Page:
The White House sent talking points attacking Army Lt. Col. Alexander Vindman ahead of his testimony to the House Intelligence Committee on Tuesday, The Daily Beast reports.
One email sent by the White House to Trump surrogates tried to paint Vindman, the top Ukraine expert on the National Security Council and a Purple Heart recipient, as a disgruntled employee even though he still works at the White House.
“There was nothing wrong with the call with Zelensky at all. Vindman was just upset that President Trump was leading foreign policy instead of sticking to Vindman’s talking points,” the email said. “But it’s not Vindman’s job to set foreign policy. It’s the president’s.”
Another email sent minutes later claimed that Vindman had “major credibility issues.”
“Vindman has faced accusations of poor judgment, leaking and going around normal procedures,” the email said. “There were concerns that Vindman had improperly accessed information he wasn’t supposed to see.”
The White House’s official Twitter account also pushed this claim, which was repeated at the hearing.
Vindman responded by reading a glowing performance review from his boss.
“Alex is a top 1 percent military officer and the best Army officer I have worked with in my 15 years of government service,” he quoted from the review. “He is brilliant, unflappable, and exercises excellent judgment.”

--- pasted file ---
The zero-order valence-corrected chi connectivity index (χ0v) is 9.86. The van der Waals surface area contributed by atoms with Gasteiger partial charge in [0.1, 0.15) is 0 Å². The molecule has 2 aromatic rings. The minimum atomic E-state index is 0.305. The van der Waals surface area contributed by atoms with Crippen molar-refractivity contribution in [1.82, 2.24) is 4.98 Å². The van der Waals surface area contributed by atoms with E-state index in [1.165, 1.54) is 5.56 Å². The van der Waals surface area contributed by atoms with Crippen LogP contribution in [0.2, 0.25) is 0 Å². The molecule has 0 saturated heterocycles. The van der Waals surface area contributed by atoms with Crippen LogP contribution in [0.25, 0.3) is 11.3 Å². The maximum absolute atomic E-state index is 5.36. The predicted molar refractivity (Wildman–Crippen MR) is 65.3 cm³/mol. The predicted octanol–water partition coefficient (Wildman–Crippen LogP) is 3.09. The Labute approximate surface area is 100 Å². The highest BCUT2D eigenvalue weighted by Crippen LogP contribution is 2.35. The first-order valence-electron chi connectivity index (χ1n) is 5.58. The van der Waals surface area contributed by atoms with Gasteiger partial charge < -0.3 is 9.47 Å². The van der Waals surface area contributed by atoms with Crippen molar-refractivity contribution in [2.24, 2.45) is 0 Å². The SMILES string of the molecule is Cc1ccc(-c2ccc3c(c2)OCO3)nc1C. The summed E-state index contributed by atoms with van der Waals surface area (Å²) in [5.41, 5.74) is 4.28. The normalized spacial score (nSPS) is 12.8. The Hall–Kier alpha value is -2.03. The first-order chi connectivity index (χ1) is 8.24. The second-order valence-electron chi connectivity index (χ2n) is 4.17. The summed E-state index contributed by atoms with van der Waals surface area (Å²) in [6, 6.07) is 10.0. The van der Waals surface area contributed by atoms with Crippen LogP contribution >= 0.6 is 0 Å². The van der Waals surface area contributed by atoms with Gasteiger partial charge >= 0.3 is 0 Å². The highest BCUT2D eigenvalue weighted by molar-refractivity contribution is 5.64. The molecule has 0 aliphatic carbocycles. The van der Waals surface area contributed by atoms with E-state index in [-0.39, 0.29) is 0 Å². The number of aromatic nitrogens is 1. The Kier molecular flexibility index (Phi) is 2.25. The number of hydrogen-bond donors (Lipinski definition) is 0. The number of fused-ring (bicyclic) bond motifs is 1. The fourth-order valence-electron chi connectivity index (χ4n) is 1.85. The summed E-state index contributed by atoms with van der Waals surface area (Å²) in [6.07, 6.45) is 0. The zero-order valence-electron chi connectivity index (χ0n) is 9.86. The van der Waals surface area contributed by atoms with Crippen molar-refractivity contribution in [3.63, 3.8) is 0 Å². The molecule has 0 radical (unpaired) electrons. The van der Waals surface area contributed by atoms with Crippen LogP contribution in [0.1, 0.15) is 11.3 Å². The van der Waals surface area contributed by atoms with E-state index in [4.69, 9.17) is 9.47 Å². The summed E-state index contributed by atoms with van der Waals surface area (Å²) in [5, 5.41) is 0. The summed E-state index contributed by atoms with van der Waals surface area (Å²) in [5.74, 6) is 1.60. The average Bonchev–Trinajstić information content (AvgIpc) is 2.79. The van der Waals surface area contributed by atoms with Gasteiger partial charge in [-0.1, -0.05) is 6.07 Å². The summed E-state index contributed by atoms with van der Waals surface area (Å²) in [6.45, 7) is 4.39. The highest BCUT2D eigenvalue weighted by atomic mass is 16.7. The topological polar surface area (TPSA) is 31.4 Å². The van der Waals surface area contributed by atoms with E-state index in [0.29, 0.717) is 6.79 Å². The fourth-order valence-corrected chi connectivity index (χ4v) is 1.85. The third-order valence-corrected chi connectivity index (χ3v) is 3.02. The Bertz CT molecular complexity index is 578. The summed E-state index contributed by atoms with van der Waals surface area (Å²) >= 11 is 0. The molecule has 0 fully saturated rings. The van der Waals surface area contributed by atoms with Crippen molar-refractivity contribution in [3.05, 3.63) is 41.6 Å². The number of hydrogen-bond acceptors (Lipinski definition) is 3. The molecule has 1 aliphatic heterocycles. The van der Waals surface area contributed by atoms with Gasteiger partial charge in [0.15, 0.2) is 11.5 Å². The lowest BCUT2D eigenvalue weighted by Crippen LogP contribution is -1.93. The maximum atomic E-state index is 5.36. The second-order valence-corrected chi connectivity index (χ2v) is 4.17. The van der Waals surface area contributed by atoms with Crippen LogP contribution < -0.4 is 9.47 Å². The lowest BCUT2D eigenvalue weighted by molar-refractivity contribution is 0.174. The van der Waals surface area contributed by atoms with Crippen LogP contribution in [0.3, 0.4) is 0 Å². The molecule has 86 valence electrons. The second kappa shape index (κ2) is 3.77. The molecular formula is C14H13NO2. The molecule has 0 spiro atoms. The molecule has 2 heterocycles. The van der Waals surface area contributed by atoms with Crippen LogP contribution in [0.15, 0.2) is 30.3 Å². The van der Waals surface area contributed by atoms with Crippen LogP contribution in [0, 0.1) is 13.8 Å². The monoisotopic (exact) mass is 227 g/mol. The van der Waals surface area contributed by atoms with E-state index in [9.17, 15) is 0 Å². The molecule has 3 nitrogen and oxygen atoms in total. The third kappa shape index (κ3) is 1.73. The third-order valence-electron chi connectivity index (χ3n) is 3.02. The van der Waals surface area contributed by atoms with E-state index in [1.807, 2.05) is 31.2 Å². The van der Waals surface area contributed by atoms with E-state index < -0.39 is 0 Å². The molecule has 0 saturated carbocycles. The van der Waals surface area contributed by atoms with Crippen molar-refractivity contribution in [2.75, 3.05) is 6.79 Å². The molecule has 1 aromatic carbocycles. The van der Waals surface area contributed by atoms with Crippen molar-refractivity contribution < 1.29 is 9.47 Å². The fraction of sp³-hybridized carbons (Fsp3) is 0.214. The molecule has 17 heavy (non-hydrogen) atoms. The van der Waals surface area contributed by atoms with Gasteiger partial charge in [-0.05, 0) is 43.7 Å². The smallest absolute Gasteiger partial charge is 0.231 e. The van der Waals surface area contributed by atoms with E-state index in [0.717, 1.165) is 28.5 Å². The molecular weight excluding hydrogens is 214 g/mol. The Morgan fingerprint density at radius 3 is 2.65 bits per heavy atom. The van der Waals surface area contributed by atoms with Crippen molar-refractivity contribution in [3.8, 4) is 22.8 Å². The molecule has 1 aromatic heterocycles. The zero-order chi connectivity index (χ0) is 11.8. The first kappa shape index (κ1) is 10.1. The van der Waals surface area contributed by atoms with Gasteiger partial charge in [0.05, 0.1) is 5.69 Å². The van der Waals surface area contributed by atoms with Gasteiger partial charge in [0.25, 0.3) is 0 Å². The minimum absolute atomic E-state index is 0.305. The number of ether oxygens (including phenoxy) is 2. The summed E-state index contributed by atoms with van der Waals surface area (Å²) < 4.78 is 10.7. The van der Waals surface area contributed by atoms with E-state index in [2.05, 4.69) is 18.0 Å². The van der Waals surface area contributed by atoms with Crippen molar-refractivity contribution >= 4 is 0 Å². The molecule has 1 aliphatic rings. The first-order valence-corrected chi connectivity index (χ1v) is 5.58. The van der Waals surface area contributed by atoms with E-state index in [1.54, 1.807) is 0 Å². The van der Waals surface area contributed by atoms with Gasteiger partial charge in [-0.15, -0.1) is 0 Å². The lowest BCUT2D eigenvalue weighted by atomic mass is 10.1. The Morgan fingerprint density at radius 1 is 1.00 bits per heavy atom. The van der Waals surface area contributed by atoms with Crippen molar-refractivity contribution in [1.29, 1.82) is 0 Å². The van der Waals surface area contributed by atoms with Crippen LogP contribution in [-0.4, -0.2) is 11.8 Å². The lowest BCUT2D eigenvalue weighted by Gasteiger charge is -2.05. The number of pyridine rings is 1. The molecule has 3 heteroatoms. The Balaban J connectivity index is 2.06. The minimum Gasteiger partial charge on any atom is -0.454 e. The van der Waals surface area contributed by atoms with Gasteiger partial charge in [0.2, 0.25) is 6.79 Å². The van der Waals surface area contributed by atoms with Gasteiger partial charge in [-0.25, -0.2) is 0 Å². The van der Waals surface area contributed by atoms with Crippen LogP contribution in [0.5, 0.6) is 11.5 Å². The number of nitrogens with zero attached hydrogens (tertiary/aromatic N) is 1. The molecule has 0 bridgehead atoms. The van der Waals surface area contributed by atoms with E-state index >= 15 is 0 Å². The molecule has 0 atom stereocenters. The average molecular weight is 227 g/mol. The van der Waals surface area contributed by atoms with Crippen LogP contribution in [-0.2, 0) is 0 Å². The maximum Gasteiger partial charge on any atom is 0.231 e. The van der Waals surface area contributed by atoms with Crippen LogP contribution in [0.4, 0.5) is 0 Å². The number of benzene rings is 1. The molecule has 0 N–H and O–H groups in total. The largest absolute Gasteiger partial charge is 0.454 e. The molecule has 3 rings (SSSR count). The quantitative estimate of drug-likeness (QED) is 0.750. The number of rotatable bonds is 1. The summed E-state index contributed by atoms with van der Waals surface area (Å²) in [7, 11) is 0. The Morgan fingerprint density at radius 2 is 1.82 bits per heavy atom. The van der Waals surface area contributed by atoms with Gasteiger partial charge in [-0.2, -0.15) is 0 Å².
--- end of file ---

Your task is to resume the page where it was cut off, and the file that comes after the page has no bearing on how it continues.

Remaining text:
WH “cannibalizing” itself:
William Inboden, a former national security aide to President George W. Bush, told The New York Times that he had never seen the White House attack its own employees publicly.
“This White House appears to be cannibalizing itself,” he said. "While many previous White House staffs have feuded with each other and leaked against each other, this is the first time in history I am aware of a White House openly attacking its own staff — especially for merely upholding their constitutional duties.”
Army steps up protection:
The attacks on Vindman prompted the U.S. Army to ramp up protection for Vindman and his family, Army spokeswoman Col. Kathy Turner told ABC News.
Reuters reported that the Army had stepped up security assessments “since Vindman expressed concerns about his family’s safety.”
Vindman and his family could be moved to a local military base if the Army determines a threat.